• [0039]
    In another embodiment, as illustrated in the graph 70 of FIG. 6, the band pass filters 30 1, 30 2. . . 30 108 are arranged according to a non-linear frequency scale such as a logarithmic (or exponential) frequency scale 74 (“log scale”). The term logarithmic frequency scale is used in this specification according to its ordinary and accustomed meaning.
  • [0040]
    Empirical evidence suggests that using log scale 74 of FIG. 6 instead of linear scale 68 of FIG. 5 improves voice recognition performance. That is so because the human ear resolves frequencies non-linearly across the audio spectrum. Another advantage using log scale 74 instead of linear scale 68 is that log scale 74 can cover a wider range of frequency spectrum without using additional band pass filters 30 1, 30 2. . . 30 n.
  • [0041]
    Pairs P1-54 of band pass filters 30 1-108 are spaced according to log scale 74. Pair P1 includes filters 30 1, and 30 2, pair P10 includes filters 30 19 and 30 20, and pair P54 includes filters 30 107 and 30 108. In this arrangement, filters 30 2, 30 20 and 30 108 are the primary filters and filters 30 1, 30 19 and 30 107 are the secondary filters.
  • [0042]
    In one preferred embodiment, primary filters 30 2, 30 20. . . 30 108 are centered at various frequencies along log scale 74, while secondary filters 30 1, 30 3. . . 30 107 are centered 100 hertz (Hz) below corresponding primary filters 30 2, 30 4. . . 30 108 respectively. An exemplary MATLAB code to generate graph 70 of FIG. 6 is shown below.
    v=(2.{circumflex over ( )}([26.715:0.25:40]/3.345)); % Generate center frequencies for bandpass filter pairs
    f(2:2:2*length(v))=v+50; % Primary filters center frequencies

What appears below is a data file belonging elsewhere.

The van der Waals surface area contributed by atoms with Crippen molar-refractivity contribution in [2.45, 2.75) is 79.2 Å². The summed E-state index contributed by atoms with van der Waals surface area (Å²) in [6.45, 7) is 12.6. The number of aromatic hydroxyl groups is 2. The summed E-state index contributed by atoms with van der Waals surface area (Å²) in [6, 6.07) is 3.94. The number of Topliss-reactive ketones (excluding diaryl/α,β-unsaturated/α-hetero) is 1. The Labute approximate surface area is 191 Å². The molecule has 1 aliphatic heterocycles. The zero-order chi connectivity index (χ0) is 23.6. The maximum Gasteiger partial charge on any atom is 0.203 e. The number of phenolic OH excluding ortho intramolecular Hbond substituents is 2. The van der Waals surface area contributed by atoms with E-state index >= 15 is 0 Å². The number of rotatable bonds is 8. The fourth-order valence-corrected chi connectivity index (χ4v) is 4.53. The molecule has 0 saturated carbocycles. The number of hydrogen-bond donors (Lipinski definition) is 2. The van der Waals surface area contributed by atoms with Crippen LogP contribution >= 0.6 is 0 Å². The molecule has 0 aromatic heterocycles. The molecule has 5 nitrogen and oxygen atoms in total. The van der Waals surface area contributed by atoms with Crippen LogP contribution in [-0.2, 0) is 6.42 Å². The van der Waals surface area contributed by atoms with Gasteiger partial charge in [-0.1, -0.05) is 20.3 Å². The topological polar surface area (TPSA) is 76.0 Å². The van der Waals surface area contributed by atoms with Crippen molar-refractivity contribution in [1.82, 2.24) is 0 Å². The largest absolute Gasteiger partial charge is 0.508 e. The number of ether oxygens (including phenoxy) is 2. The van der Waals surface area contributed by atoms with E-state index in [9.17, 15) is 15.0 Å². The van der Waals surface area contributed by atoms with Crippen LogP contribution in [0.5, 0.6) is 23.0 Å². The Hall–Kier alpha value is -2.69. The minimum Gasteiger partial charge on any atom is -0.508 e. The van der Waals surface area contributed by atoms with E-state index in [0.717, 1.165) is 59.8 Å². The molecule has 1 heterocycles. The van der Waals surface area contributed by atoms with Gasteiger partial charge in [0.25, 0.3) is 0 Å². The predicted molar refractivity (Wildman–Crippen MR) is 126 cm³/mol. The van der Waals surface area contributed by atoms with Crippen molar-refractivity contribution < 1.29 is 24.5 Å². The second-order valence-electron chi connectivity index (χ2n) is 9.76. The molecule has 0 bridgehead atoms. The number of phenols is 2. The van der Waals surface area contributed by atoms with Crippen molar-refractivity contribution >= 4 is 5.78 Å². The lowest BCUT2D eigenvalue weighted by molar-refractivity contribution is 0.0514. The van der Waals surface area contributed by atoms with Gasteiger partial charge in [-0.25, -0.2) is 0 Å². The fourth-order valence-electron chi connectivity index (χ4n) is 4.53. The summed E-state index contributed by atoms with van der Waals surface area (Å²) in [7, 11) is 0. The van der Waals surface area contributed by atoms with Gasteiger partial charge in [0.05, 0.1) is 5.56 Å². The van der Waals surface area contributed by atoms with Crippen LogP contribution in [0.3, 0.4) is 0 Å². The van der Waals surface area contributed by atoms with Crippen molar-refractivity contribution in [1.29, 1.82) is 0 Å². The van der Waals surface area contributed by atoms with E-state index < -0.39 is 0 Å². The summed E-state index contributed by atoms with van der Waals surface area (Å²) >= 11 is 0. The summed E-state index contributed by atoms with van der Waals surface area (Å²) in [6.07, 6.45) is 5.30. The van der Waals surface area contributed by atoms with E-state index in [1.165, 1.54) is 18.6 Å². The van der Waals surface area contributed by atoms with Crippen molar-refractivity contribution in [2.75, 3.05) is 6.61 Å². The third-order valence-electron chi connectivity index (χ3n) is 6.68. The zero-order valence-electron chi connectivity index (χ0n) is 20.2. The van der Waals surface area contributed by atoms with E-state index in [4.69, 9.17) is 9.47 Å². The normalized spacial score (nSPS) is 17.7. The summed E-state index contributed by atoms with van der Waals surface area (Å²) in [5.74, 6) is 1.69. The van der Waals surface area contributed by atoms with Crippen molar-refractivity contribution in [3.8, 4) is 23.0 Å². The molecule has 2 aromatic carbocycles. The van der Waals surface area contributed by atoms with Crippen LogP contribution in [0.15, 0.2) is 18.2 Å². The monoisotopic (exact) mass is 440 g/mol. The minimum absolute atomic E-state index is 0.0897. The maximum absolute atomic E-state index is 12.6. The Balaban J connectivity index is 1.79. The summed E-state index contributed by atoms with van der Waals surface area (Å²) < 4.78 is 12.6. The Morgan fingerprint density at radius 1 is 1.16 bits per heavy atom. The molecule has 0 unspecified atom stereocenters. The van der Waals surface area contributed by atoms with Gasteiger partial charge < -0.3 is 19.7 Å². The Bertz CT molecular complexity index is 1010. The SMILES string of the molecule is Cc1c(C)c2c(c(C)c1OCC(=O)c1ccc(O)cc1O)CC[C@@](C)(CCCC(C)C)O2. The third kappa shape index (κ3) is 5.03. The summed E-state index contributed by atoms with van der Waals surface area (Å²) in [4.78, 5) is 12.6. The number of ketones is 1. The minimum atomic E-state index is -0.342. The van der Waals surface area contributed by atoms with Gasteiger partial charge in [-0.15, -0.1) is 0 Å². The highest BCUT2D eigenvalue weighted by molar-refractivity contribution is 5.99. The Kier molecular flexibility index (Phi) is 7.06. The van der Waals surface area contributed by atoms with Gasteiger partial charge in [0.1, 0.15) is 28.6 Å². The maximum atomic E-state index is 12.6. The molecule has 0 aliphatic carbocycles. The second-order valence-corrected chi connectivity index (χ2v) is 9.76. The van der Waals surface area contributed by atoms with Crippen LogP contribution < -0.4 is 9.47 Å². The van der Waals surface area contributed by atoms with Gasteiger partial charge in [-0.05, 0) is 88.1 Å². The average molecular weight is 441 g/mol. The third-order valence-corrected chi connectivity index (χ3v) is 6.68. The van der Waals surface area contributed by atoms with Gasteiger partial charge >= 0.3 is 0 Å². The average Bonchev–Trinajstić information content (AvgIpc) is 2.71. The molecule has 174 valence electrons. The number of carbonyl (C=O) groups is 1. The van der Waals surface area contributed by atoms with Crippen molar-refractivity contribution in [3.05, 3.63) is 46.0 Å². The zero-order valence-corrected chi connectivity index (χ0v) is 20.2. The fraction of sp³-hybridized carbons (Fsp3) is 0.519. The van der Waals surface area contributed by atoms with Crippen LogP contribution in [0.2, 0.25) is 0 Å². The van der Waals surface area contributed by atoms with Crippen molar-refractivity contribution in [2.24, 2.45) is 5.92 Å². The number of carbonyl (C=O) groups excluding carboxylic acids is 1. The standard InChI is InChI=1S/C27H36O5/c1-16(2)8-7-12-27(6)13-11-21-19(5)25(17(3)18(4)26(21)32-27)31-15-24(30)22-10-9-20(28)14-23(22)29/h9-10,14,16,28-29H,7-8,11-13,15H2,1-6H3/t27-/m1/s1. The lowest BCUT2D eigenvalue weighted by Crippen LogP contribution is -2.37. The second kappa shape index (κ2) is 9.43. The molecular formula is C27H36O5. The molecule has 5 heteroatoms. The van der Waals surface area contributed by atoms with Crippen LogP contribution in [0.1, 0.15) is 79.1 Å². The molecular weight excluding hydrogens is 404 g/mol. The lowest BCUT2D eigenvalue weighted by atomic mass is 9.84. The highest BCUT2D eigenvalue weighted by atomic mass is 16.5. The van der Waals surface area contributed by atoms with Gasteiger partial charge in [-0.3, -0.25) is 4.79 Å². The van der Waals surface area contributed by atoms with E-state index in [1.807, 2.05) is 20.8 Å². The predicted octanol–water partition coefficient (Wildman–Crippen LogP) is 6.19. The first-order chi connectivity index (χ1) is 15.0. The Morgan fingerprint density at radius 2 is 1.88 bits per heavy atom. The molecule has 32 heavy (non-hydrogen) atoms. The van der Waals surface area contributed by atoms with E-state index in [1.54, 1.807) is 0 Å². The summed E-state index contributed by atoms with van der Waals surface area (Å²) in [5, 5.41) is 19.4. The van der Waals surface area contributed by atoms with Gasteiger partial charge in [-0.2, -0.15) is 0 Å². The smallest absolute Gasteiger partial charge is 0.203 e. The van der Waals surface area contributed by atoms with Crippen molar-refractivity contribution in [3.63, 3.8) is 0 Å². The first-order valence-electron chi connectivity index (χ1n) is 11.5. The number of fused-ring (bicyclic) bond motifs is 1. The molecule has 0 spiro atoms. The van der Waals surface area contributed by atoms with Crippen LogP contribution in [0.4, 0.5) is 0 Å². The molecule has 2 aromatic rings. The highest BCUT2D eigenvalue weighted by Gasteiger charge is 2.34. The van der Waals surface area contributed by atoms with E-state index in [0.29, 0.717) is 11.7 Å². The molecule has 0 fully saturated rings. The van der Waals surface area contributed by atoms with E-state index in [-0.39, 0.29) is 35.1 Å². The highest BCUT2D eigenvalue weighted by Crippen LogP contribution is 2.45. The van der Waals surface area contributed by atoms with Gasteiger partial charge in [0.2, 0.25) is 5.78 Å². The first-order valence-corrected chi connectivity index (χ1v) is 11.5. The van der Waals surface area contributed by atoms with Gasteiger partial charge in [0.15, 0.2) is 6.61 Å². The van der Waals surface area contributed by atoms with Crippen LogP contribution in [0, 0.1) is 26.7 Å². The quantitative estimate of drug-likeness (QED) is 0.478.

f(1:2:2*length(v))=v−50; % Secondary filters center frequencies
    semilogy([v′+50 v′−50],′.′);grid % Plot center frequencies on a logarithmic scale′
  • [0043]
    In another embodiment, the center frequencies of primary filters 30 2, 30 20. . . 30 108 and secondary filters 30 1, 30 3. . . 30 107 may be placed using separate and independent algorithms, while ensuring that secondary filters 30 1, 30 3. . . 30 107 are centered 100 hertz (Hz) below their corresponding primary filters 30 2, 30 4. . . 30 108, respectively.
  • [0044]
    In one embodiment, band pass filters 30 1-108 are of triangular shape. In other embodiments, band pass filters 30 1-108 can be of various shapes depending on the requirements of the particular voice recognition systems.
  • [0045]
    Log scale 74 is shown to range from 0-4000 Hz. For every pair P1-54, the output of the primary filter 30 2, 30 4. . . 30 108 is multiplied by the conjugate of the output of secondary filter 30 1, 30 3. . . 30 107. The resulting signal is low pass filtered.
  • [0046]
    The pairs P1-54 are arranged such that the lower frequencies include a higher concentration of pairs P1-54 than the higher frequencies. For example, there are 7 pairs (P16-22) in the frequency range of 500-1000 Hz while there are only 3 pairs (P49-51) in the frequency range of 3000-3500 Hz. Thus, although there is over sampling at the lower frequencies, this embodiment also performs at least some sampling at the higher frequencies. The concentration of pairs P1-54 along log scale 74 can be varied depending on the needs of a particular voice recognition system.
  • [0047]
    As will be apparent to one of ordinary skill in the art of digital signal processing design, the band pass filters of the preceding embodiments may be implemented using any of a number of software or hardware techniques. For example, the plurality of complex filters may be implemented using a Fast Fourier Transform (FFT), Chirp-Z transform, other frequency domain analysis techniques.
  • [0048]
    In an alternative embodiment, depicted in FIG. 7, band pass filters 30 1, 30 2, . . . 30 n are arranged according to a non-linear frequency scale, such as mel-scale 80. Mel-scale 80 is well known in the art of voice recognition systems and is typically defined by the equation, Mel ( f ) = 2595 log 10 ( 1 + f 700 )
  • [0049]
    where f represents frequency according to the linear scale 68 and Mel(f) represents its corresponding mel-scale 80 frequency.
  • [0050]
    [0050]FIG. 7 illustrates one embodiment of a graph 84 showing band pass filters 30 1-9 spaced according to mel-scale 80. The center frequencies (CF1-9) are the Mel(f) values calculated by using the above equation. Typically, filters 30 1-9 are spread over the whole frequency range from zero up to the Nyquist frequency. In one embodiment, filters 30 1-9 have the same band width. In another embodiment, filters 30 1-9 may have different bandwidths.